Bruce: Now Rob was on the show with another band at one point. All you guys have a great mixture of sounds that really sends off Brian's music and words. I have been reading some of the things that have been written about you, does it bother you that they mention Dave Matthews? They say, "if you like Dave Matthews Band, you'll like Brian Cline Band"? Is that a cool thing?
Brian: I think it is a cool thing. But, I think a lot of it has to do with the fact that it is the "Dave Matthews Band", we are the "Brian Cline Band". They use acoustic guitar and we have acoustic guitar. But we are totally different, they have horns and violin. Great stuff! I love it. I think there are a lot of other bands we are more similar too.

Bruce: I think you are similar to who you are. Again you started as a solo thing and now with the guys, you can tell they are adding their own sounds to it. What's this Blake's in Berkeley, you have a couple shows coming up?
Brian: Yes we will be there on 8/8.

Bruce: Then you are going to be at San Jose State, Stanford, and Sacramento State.
Brian: A lot of the colleges have noon time concerts right when school opens up. So we have a bunch of those coming up.

Bruce: So I guess Chelsea will be at the Stanford gig.
Rob: Actually, she dropped out. Yes, a college drop-out.
Brian: I thought that was beauty school?

Bruce: Yes I think I heard about that, she is helping her mom with the political scene in New York. Are you in to the political thing?
Brian: Not really, too many gigs.

Bruce: You guys have a website.
Brian:Yes, its www.briancline.com.

Bruce: That's not too hard to remember.
Rob: It's pretty original.
Brian: Yeah, we were stretching it with that one.

Bruce: I read about you that you have a lot of TV stuff happening.
Brian: We have a publisher that has been really good about getting us on network TV. We've been on MTV, soap operas, and commercials. Soap operas love us!

Bruce: In the world of entertainment you've got to start somewhere.
Rob: Public access TV is a good challenge too!

Bruce: Well its right there. No BS.
Brian: Bruce, we've never had an introduction quite like that either, with the guitar, very cool.

Bruce: Well they are telling me our time is up. Rob Sherman, Brian Cline thanks for coming on the show and we look forward to hearing your new CD when it comes out. [top]
 

Interview on KVYN 99.3, with Brandi Brady, 6/23/00...

Brandi: 99.3 the Vine is pleased to welcome Brian Cline in the studio. Thanks for joining me.
Brian: Of Course

BB: You always get to join John. You never get to join me. So its actually a good thing John is on his way to Mendicino right now, because you get to be in the studio with me. Now you were going to bring the band in today, usually you come in and just do a solo acoustic thing, but the band was actually going to come in and join us today. But they got stuck in traffic in the 780 fire.
BC: Hi guys.

BB: Hi guys, we miss you.
BC: In know they are listening right now. In fact since they are listening, can I do their portion of the interview right now? Is that OK?

BB: Sure
BC: Alright. Let's see... Brian's influences are Bananarama and Liberace' and he strums too much and he forgets the words, OK I think thats their portion.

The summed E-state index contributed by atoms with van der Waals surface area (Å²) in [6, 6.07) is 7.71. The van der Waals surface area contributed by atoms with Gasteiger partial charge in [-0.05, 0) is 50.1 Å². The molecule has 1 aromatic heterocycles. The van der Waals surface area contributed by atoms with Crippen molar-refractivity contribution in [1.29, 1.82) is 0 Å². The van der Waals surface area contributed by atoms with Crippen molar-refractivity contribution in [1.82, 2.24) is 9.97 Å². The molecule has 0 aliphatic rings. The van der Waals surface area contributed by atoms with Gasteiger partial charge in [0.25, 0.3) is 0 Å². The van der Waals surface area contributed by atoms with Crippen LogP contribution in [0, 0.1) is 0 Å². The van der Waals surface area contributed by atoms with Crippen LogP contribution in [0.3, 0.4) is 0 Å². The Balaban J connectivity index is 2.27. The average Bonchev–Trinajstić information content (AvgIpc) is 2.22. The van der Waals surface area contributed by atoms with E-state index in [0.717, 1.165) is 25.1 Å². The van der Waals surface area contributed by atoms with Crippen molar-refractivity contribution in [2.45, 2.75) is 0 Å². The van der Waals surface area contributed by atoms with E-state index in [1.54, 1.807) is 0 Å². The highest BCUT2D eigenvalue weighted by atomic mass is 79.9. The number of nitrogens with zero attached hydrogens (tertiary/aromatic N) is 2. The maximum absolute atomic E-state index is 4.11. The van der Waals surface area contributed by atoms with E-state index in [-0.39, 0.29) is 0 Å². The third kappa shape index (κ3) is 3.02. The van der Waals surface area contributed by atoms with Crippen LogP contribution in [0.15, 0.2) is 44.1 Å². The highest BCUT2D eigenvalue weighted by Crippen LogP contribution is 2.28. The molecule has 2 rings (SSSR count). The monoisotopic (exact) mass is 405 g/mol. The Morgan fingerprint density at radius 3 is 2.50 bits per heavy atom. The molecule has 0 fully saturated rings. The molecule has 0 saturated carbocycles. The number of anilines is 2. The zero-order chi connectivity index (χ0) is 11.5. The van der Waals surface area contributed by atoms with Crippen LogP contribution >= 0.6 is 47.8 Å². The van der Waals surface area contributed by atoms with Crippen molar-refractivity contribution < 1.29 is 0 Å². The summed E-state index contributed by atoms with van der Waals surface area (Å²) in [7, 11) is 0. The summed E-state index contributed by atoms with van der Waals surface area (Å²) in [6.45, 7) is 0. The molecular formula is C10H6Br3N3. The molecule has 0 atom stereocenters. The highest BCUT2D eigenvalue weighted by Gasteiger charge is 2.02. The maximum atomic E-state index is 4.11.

BB: Why don't you introduce the band Brian?
BC: OK right over here we have on electric guitar, Rob Sherman, I think he is right over here in the passenger seat of the black SUV, and we have Andrew Lion, on bass, and Paul Batres is our most recent joinee on drums and backup vocals. Actually, all the guys do backups.

BB: Well, you guys are missed. So you said your influences are, you said, Bananarama?
BC: Yeah... yeah.

BB: You know, I wouldn't have guessed Bananarama. I would have guessed maybe Dave Matthews, Counting Crows, Eagle Eye Cherry, Lenny Kravitz, but never in a million years an all-girl eighties band from Sweden.
BC: Yeah well, those other bands may have rubbed off a little too.

BB: So what do you listen to?
BC: Right now in my CD player I have Verticle Horizon. I am also listening to the new Oasis CD. Andrew let me borrow it, I promise I will return it real soon. Generally, I am really into modern rock, especially if it has an acoustic basis to it because I am an acoustic player and that is really kind of my thing. The guys really aren't here to say anything else, so there you go.

BB: Those influence are definately reflected in the music. You brought some CDs in to give away so pick a number from 1-10.
BC: Lets listen to the first track, thats actually the one being spun as a single right now. We are on 30-40 stations right now across the country since the CD was released nationally in February.

BB: That would be Hold the Keys. I can't get the CD open, why don't we check out the version of What's That Do For Me, that the band did in the studio.
BC: Yes, that was the last time we were all in. That was about a year and a half ago. Yeah, lets just pretend everyone is here.

BB: And while we are listen to that, we will take some callers and give away some CDs.... (During song- off the air, the fifth call is from "Emily" who procedes to rant and rave on how she is our biggest fan, etc. Within thirty seconds Brian asked, "Is this Rob????", to which the response is laughter from the cell phone of Andrew and Rob still stuck in traffic. Rob asks, how did you know it was me, to which Brian replied, "You sound to ugly to be a woman".)